The present portrait is likely to have been painted during his time in Dublin and has been given to Barber on comparison with other signed and dated enamel portraits by him.

Rupert Barber’s father was a woollen-draper – also called Rupert – but it was his mother, Mary Barber, who encouraged his talent as an artist. Mary was a poet and friend of Jonathan Swift[1] and Mary Delany, the artist who, in her 72nd year, began the process of emulating flowers in cut-paper mosaics. So accurate were her collages that Joseph Banks began to send her flowers from the Royal Botanic Gardens at Kew and she made almost 1000 works of art before her death. The Barber family lived in a cottage in the gardens at Delville, the Delany’s home as Glasnevin, Dublin. It was into this creative, hard-working environment that Rupert Barber was born. His mother paid for him to be apprentice in London to Arthur Pond (1735-39), he then worked in Bath before returning to Dublin in 1742.

After his marriage to Bridget Wilson (a niece of Dean Delany and described as ‘an agreeable young lady with a...

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Rupert Barber’s father was a woollen-draper – also called Rupert – but it was his mother, Mary Barber, who encouraged his talent as an artist. Mary was a poet and friend of Jonathan Swift[1] and Mary Delany, the artist who, in her 72nd year, began the process of emulating flowers in cut-paper mosaics. So accurate were her collages that Joseph Banks began to send her flowers from the Royal Botanic Gardens at Kew and she made almost 1000 works of art before her death. The Barber family lived in a cottage in the gardens at Delville, the Delany’s home as Glasnevin, Dublin. It was into this creative, hard-working environment that Rupert Barber was born. His mother paid for him to be apprentice in London to Arthur Pond (1735-39), he then worked in Bath before returning to Dublin in 1742.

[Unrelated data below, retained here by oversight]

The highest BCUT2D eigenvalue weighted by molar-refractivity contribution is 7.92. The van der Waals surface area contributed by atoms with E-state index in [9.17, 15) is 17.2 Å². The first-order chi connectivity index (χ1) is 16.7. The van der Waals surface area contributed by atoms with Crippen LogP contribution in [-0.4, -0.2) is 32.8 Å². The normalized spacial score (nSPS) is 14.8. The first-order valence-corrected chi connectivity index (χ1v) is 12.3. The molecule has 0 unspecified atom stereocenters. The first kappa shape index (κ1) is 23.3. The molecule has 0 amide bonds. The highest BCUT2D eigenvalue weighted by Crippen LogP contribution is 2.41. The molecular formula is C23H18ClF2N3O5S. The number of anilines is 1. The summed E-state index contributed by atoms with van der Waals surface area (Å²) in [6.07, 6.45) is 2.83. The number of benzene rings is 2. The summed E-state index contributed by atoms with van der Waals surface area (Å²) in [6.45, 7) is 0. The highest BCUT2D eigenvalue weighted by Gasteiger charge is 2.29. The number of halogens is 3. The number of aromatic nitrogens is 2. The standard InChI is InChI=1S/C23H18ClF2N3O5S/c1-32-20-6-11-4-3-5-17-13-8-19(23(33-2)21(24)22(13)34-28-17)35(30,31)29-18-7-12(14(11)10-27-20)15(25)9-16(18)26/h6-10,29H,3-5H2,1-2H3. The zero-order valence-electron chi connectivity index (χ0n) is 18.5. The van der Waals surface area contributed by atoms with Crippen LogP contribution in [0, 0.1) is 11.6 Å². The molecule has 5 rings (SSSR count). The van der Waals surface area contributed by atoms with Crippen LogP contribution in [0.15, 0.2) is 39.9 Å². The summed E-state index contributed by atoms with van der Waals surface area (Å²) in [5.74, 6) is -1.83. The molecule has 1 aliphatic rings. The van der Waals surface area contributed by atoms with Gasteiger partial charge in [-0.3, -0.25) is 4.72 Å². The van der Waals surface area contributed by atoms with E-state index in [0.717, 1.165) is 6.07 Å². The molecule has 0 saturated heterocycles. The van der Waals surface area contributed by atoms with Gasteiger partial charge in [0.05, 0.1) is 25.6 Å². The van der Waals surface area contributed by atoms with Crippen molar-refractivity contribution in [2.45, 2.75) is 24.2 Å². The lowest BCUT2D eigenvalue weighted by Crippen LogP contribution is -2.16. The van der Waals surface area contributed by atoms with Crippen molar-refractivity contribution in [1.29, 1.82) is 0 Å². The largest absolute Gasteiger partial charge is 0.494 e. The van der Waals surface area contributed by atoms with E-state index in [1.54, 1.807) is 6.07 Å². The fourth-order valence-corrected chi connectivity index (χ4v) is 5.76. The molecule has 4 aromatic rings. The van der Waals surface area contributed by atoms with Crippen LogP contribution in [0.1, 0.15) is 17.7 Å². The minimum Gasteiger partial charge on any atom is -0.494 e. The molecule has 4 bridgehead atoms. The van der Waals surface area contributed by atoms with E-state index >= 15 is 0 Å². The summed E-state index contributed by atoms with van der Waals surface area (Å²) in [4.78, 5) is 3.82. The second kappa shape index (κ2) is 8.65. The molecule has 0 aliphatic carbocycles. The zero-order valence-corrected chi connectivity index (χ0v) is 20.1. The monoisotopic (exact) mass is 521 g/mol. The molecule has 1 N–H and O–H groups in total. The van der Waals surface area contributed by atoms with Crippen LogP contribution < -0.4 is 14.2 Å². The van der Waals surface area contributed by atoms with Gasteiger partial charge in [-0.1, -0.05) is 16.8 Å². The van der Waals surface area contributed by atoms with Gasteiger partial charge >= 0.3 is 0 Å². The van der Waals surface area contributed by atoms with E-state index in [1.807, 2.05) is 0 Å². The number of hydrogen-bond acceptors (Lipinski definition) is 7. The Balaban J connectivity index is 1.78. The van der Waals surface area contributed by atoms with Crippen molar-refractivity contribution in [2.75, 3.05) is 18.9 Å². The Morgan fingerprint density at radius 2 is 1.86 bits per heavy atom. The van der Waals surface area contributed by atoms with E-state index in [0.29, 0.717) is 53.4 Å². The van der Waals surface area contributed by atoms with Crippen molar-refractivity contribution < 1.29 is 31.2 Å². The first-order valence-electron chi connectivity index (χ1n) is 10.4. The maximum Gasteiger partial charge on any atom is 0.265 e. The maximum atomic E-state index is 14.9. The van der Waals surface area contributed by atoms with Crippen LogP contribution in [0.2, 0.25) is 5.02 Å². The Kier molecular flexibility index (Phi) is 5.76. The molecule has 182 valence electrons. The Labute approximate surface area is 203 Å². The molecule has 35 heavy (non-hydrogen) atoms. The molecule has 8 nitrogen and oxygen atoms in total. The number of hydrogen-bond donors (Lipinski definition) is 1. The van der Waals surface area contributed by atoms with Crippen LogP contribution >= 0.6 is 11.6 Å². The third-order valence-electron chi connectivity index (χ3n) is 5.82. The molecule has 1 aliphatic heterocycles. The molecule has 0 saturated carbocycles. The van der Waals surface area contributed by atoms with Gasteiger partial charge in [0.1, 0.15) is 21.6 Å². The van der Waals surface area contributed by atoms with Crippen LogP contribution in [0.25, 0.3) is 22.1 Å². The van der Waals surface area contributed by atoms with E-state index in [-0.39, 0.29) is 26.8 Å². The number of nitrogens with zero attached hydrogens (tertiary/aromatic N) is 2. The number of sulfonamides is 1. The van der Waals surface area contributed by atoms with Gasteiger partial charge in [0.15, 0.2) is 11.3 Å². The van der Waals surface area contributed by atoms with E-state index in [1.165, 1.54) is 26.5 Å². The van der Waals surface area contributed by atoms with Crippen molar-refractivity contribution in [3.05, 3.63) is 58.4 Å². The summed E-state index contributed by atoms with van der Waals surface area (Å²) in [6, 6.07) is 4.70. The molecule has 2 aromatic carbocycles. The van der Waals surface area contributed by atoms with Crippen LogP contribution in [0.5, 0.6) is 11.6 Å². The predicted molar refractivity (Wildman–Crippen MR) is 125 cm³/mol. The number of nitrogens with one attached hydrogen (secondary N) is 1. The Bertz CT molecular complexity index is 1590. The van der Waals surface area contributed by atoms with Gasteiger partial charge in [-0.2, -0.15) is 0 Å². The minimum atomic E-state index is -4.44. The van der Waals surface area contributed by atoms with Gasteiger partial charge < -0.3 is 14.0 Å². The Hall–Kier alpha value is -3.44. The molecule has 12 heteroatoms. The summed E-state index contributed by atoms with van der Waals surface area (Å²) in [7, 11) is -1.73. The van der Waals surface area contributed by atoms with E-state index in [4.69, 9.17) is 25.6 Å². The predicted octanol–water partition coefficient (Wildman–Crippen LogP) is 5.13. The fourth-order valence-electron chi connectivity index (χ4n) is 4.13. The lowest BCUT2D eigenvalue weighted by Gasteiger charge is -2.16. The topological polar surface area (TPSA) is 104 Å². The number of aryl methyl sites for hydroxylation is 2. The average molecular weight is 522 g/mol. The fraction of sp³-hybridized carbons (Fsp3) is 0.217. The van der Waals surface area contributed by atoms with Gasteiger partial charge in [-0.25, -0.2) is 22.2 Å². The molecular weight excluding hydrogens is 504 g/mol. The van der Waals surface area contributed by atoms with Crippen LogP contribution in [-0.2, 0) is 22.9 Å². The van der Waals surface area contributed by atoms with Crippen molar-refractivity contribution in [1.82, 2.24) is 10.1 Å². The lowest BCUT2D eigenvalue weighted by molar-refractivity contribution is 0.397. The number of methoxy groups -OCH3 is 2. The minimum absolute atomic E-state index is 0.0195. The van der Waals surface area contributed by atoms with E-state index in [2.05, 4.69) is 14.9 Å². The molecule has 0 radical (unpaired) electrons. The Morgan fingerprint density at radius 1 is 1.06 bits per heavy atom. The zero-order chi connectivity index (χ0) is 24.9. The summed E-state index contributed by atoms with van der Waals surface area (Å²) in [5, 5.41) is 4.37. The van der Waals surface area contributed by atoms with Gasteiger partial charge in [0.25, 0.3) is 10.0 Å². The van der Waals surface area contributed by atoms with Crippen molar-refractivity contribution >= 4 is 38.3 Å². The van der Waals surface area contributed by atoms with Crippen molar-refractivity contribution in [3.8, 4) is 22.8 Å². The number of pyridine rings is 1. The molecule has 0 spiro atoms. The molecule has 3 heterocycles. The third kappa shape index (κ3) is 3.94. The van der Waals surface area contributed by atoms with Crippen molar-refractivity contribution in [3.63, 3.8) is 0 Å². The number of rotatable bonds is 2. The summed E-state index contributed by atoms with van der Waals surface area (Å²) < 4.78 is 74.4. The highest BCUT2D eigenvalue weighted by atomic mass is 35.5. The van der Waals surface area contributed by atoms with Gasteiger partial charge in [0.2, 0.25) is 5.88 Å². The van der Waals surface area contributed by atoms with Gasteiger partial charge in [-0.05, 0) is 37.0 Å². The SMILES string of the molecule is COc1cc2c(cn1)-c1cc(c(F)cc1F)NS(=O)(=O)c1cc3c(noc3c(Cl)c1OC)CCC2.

After his marriage to Bridget Wilson (a niece of Dean Delany and described as ‘an agreeable young lady with a handsome fortune’) and after that he worked between London, Bath and Dublin. The present portrait is likely to have been painted during his time in Dublin and has been given to Barber on comparison with other signed and dated enamel portraits by him. Particularly characteristic are the short, broken lines painted to describe the sitter’s eyebrows and the soft grey, stippled background. The sitter is likely to have been introduced to Barber by Mrs. Delany, who commissioned many portraits of her circle from the young artist.

[1] Rupert's mother, Mary Barber (c. 1685-1755), was one of Swift's own protégées, whom he called 'Saphira' and referred to as 'our chief Poetess'' and 'the best Poetess of both Kingdoms.' He drew Swift in pastel towards the end of his life in either 1744 or 1745.

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500 Years of British Art